AR2Z1-Introduction to Zooarchaeology

Module Provider: Archaeology
Number of credits: 10 [5 ECTS credits]
Level:5
Terms in which taught: Autumn term module
Pre-requisites:
Non-modular pre-requisites:
Co-requisites:
Modules excluded:
Current from: 2018/9

Module Convenor: Dr Aleks Pluskowski

Email: a.g.pluskowski@reading.ac.uk

Type of module:

Summary module description:
This module aims to make you familiar with the non-human vertebrate skeleton and to develop your understanding of the study of animal remains recovered from archaeological contexts.

Aims:
This module aims to make you familiar with the non-human vertebrate skeleton and to develop your understanding of the study of animal remains recovered from archaeological contexts.

Assessable learning outcomes:
By the end of the module it is expected that the student will be able to:
-Evaluate the nature and quality of zooarchaeological skeletal evidence, and explain how it can be used to infer human responses to other species, as well as environmental reconstruction.
-Identify skeletal remains and teeth from a range of mammals, birds and fish, whether intact or fragmentary.
-Understand how metrics can be used to estimate to age and sex.
-Identify normal from pathological changes to the skeleton.
-Identify human modification of animal bone.

Additional outcomes:
Practicals are designed to develop zooarchaeological skills and to reinforce information and practices outlined in the lectures. Students will learn to work both independently, and in groups to gain information from a range of skeletal material.

Outline content:
Students will be introduced to the key methods employed by animal bone specialists (zooarchaeologists) in the examination of faunal remains, from their excavation, to the estimation of age, sex, anthropogenic modification and pathology. You will also be taught to identify, record and analyse different species, to distinguish between mammals, birds and fish, and to use the results in understanding taphonomy, environmental reconstruction and trends in human exploitation of animals.

Brief description of teaching and learning methods:

Each session will comprise a one-hour introductory lecture followed by a two-hour practical where methods outlined in the lecture will be applied to skeletal material.


Contact hours:
  Autumn Spring Summer
Lectures 9
Practicals classes and workshops 20
Guided independent study 71
       
Total hours by term 100.00
       
Total hours for module 100.00

Summative Assessment Methods:
Method Percentage
Written assignment including essay 80
Practical skills assessment 20

Summative assessment- Examinations:

Summative assessment- Coursework and in-class tests:
Practical test (20%): students will sit a two-hour test in the laboratory to assess their ability to identify fragmentary remains and to apply general zooarchaeological techniques.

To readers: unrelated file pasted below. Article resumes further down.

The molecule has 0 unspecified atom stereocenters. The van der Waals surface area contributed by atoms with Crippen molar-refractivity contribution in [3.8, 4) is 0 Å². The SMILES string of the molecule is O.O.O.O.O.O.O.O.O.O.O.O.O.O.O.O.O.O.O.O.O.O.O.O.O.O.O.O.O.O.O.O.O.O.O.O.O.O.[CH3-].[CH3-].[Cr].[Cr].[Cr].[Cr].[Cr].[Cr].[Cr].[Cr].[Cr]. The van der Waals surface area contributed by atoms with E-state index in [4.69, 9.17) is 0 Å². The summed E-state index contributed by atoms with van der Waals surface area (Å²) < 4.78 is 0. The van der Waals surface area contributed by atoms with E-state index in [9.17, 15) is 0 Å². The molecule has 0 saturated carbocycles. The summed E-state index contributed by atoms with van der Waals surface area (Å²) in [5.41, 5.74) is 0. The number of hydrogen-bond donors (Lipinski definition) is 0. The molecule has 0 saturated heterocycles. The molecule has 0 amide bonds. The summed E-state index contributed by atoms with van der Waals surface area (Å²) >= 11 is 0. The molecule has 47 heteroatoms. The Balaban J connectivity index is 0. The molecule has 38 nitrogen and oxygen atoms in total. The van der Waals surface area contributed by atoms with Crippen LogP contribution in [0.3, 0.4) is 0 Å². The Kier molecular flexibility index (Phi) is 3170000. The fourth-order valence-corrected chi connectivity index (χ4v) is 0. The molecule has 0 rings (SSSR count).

Skeletal Report (80%): students will produce a 1,500 word professional report presenting the results of their laboratory assessment.

Formative assessment methods:

Penalties for late submission:
The Module Convener will apply the following penalties for work submitted late:

  • where the piece of work is submitted after the original deadline (or any formally agreed extension to the deadline): 10% of the total marks available for that piece of work will be deducted from the mark for each working day[1] (or part thereof) following the deadline up to a total of five working days;
  • where the piece of work is submitted more than five working days after the original deadline (or any formally agreed extension to the deadline): a mark of zero will be recorded.

  • The University policy statement on penalties for late submission can be found at: http://www.reading.ac.uk/web/FILES/qualitysupport/penaltiesforlatesubmission.pdf
    You are strongly advised to ensure that coursework is submitted by the relevant deadline. You should note that it is advisable to submit work in an unfinished state rather than to fail to submit any work.

    Assessment requirements for a pass:
    A mark of 40% overall.

    Reassessment arrangements:
    Re-submission of coursework in August/September.

    Additional Costs (specified where applicable):
    1) Required text books:
    2) Specialist equipment or materials:
    3) Specialist clothing, footwear or headgear:
    4) Printing and binding:
    5) Computers and devices with a particular specification:
    6) Travel, accommodation and subsistence:

    Last updated: 20 April 2018

    THE INFORMATION CONTAINED IN THIS MODULE DESCRIPTION DOES NOT FORM ANY PART OF A STUDENT'S CONTRACT.

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